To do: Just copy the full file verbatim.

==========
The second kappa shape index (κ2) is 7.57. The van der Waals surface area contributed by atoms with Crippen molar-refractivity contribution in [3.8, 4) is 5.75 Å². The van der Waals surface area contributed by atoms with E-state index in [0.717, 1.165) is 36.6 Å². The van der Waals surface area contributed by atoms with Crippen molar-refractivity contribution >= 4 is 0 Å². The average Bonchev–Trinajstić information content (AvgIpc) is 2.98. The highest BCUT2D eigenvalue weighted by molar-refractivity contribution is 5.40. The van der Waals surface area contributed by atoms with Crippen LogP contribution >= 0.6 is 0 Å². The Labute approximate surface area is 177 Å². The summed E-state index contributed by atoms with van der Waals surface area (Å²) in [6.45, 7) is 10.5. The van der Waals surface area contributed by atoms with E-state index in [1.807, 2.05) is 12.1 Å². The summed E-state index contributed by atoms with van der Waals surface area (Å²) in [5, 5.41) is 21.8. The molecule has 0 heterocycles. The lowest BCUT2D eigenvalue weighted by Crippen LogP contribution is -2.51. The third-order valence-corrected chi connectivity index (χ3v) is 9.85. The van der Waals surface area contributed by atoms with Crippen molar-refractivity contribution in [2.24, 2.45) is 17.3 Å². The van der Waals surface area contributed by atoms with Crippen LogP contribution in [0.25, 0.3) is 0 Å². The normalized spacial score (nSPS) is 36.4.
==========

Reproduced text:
The second kappa shape index (κ2) is 7.57. The van der Waals surface area contributed by atoms with Crippen molar-refractivity contribution in [3.8, 4) is 5.75 Å². The van der Waals surface area contributed by atoms with E-state index in [0.717, 1.165) is 36.6 Å². The van der Waals surface area contributed by atoms with Crippen molar-refractivity contribution >= 4 is 0 Å². The average Bonchev–Trinajstić information content (AvgIpc) is 2.98. The highest BCUT2D eigenvalue weighted by molar-refractivity contribution is 5.40. The van der Waals surface area contributed by atoms with Crippen LogP contribution >= 0.6 is 0 Å². The Labute approximate surface area is 177 Å². The summed E-state index contributed by atoms with van der Waals surface area (Å²) in [6.45, 7) is 10.5. The van der Waals surface area contributed by atoms with E-state index in [1.807, 2.05) is 12.1 Å². The summed E-state index contributed by atoms with van der Waals surface area (Å²) in [5, 5.41) is 21.8. The molecule has 0 heterocycles. The lowest BCUT2D eigenvalue weighted by Crippen LogP contribution is -2.51. The third-order valence-corrected chi connectivity index (χ3v) is 9.85. The van der Waals surface area contributed by atoms with Crippen molar-refractivity contribution in [2.24, 2.45) is 17.3 Å². The van der Waals surface area contributed by atoms with Crippen LogP contribution in [0.25, 0.3) is 0 Å². The normalized spacial score (nSPS) is 36.4.